I Have Cancer

How is she going to tell John? For some months, she had been trying to hide that lump that appeared on her arm; she didn’t want to scare him. And what if it was nothing? And yet, now she does know the answer.

She and John were in love since the moment they met until now that they had several gray hairs. They couldn’t live without each other.

Suddenly, she heard the key open the front door. John had come home from work! She received him as usual. Then, she took his hand, kissed it and said smiling, “We need to talk.” He smiled back and started telling her about a meeting he had that afternoon, his boss, traffic… She cut him off: “We need to talk.” Then he became serious and, with a look that pierced her soul, he asked, "What's wrong?" She answered without hesitation, "I have cancer."

John was devastated, although he did his best to hide it. How was he going to live without Carmen? She was the center of his life… He looked at his watch—just 15 minutes had passed since his wife broke the news to him, but it felt like an eternity. He grabbed the phone and called Louis, his only son. The call went immediately to voicemail: “Your call has been forwarded to the voicemail for Louis. No one is available to take your call…” He’s probably on one of those business trips, John thought. And who was he going to unburden himself to? He suddenly felt alone, very alone. And for the first time in his life, he realized that he was.

You know that feeling where everything you've built in your life falls apart in less than a minute? John looked out of his fifth-floor window in Madrid, filled his lungs with air and shouted to God, "You’re so unfair!”


He stood before his wife’s tomb. Three years had passed since she died, and he felt as if twenty years had passed him by. He didn’t cry because he didn’t have strength to do so. He was diagnosed with depression and, as a result, had been placed on sick leave. He walked home and passed that church he hadn’t been to in forty years. That day, he went inside decidedly. He saw the big crucifix in the front that presided his wedding many years ago. Now he realized that the cross went before them not only that day, but on many days of his life… And in these last years, it had been imposed on them—him and Carmen—in a forced way.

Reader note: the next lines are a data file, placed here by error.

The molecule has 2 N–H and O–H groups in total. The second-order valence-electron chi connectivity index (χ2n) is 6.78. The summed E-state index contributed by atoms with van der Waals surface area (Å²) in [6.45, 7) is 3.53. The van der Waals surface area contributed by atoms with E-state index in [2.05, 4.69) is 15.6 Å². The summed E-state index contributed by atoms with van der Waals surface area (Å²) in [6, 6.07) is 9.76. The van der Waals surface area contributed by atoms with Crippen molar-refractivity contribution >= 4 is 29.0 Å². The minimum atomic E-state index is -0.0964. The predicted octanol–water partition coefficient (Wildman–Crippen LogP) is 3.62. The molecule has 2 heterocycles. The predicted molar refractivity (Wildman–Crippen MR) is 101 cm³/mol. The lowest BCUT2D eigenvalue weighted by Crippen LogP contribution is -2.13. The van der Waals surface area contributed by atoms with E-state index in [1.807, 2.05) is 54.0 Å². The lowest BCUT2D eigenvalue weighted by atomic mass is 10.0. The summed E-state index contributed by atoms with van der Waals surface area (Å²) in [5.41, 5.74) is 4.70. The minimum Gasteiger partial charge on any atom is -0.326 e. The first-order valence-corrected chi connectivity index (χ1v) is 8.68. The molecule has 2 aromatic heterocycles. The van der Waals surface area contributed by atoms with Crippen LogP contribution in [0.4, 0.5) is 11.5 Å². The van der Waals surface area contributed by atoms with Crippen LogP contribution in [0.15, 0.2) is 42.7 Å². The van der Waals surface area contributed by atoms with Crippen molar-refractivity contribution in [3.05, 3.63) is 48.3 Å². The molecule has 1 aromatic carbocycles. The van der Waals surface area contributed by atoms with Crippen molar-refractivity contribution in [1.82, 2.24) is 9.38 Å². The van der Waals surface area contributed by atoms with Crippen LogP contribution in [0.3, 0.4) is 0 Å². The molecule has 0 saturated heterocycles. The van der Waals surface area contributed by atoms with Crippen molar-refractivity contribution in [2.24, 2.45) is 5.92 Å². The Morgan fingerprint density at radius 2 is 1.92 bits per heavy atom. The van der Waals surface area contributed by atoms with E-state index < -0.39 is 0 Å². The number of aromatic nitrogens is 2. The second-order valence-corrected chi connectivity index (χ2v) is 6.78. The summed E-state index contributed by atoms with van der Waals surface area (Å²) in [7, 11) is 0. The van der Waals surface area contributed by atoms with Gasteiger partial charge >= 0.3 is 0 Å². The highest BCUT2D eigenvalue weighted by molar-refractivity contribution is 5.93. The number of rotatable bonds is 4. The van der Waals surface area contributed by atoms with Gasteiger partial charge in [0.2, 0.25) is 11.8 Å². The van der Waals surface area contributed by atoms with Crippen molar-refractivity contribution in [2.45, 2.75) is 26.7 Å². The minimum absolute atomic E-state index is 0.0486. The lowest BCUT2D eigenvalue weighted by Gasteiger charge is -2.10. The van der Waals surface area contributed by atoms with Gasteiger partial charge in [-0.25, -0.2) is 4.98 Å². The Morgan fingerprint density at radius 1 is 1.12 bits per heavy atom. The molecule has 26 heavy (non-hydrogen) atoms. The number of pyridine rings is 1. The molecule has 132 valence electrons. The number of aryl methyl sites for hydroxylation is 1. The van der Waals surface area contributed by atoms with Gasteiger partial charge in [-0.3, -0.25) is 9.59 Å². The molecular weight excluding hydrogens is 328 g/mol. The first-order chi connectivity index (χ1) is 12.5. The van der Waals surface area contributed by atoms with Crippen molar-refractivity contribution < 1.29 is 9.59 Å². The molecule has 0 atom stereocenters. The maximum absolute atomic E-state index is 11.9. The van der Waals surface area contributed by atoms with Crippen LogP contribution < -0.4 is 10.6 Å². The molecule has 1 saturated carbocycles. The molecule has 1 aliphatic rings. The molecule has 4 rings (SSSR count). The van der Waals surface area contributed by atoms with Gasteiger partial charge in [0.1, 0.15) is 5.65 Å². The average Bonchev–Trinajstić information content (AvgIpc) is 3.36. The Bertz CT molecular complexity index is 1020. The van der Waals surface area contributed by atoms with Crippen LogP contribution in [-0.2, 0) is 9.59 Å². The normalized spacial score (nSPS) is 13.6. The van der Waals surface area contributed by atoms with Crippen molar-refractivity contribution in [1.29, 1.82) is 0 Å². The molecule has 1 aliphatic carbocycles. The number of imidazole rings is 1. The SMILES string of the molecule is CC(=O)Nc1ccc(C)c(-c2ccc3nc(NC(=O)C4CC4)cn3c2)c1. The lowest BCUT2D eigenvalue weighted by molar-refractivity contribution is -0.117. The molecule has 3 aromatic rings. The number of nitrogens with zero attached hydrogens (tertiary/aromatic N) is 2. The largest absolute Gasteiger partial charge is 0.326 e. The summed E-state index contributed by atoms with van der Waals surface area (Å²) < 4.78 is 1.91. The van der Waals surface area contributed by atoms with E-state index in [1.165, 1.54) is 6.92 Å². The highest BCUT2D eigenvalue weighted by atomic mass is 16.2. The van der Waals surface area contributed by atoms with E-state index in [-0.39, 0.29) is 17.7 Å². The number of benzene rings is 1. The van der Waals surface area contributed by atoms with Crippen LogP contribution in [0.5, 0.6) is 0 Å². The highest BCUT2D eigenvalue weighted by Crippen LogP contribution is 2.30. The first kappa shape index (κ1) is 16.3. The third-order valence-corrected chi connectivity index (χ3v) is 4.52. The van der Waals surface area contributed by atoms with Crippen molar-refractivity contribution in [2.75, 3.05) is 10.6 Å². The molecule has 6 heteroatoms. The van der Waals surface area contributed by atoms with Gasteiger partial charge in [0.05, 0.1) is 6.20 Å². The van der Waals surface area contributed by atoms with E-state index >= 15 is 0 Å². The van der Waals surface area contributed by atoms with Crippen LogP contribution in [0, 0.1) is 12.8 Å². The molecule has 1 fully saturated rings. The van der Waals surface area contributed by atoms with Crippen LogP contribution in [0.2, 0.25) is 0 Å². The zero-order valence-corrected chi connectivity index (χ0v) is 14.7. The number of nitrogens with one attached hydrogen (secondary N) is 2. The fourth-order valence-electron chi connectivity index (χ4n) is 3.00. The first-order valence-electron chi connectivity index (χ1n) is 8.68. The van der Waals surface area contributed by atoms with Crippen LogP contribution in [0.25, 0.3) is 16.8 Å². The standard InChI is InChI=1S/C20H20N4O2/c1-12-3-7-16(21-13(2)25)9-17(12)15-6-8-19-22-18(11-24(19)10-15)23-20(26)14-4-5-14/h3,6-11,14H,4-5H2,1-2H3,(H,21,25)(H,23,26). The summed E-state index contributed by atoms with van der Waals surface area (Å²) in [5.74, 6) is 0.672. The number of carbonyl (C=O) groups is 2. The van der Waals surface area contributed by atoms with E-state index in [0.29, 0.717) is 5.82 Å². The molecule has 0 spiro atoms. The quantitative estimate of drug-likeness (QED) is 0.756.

Then he drew near the crucifix, stood below it, and cried unconsolably. He cried like a baby, repeatedly, for two hours until a priest came up to him. Like a father, he took him by the shoulders and, whispering in his ear, said, “Welcome home.”


I would like to share that this text is several true stories tied into one. In all of them, conversion of soul comes about through suffering. All these people learned to embrace the cross. And nowadays, this is not in style. We call pleasure happiness. If you were told that happiness is in suffering? A person in the hospital, at the point of death, suffering terrible pains, said to another person, “I suffer. I suffer greatly, but I wish that, when you reach my age, you’ll be as happy as I am right now.” What we see on the cross is not just a problem; it’s Christ Himself, crucified. And suddenly, we realize that we have been waiting all our lives for this encounter with Him. Ouch! It really hurts! Yes, but with Him you’re incredibly happy.

God purifies us through suffering. He sanctifies us, takes our sins away and makes us new people, free people, beautiful people: “Look to Him and be radiant” (Psalm 34:5). So, makeup isn’t the trick, but prostrating yourself in the presence of the Blessed Sacrament and telling Him, with a generous heart, not at all halfheartedly, “I want to be your Simon the Cyrene. Teach me how to carry the cross, because I do a horrible job.”

No, I don’t like to suffer either. Suffering for the heck of it is absurd. And if you suffer out of love? It’s the best thing that can happen to you in life. I know a mother who wakes up at 6:00 a.m. every day to make her children’s lunch so that they can take it to school. She does it with a loving heart (now don’t take this and read it to your mom ;)). What would you be willing to do for God? For me, giving my life to Him seems too little. What do you think?

May Mary help us to not flee from the Cross and to be like St. John. Our Blessed Mother has so much to teach us!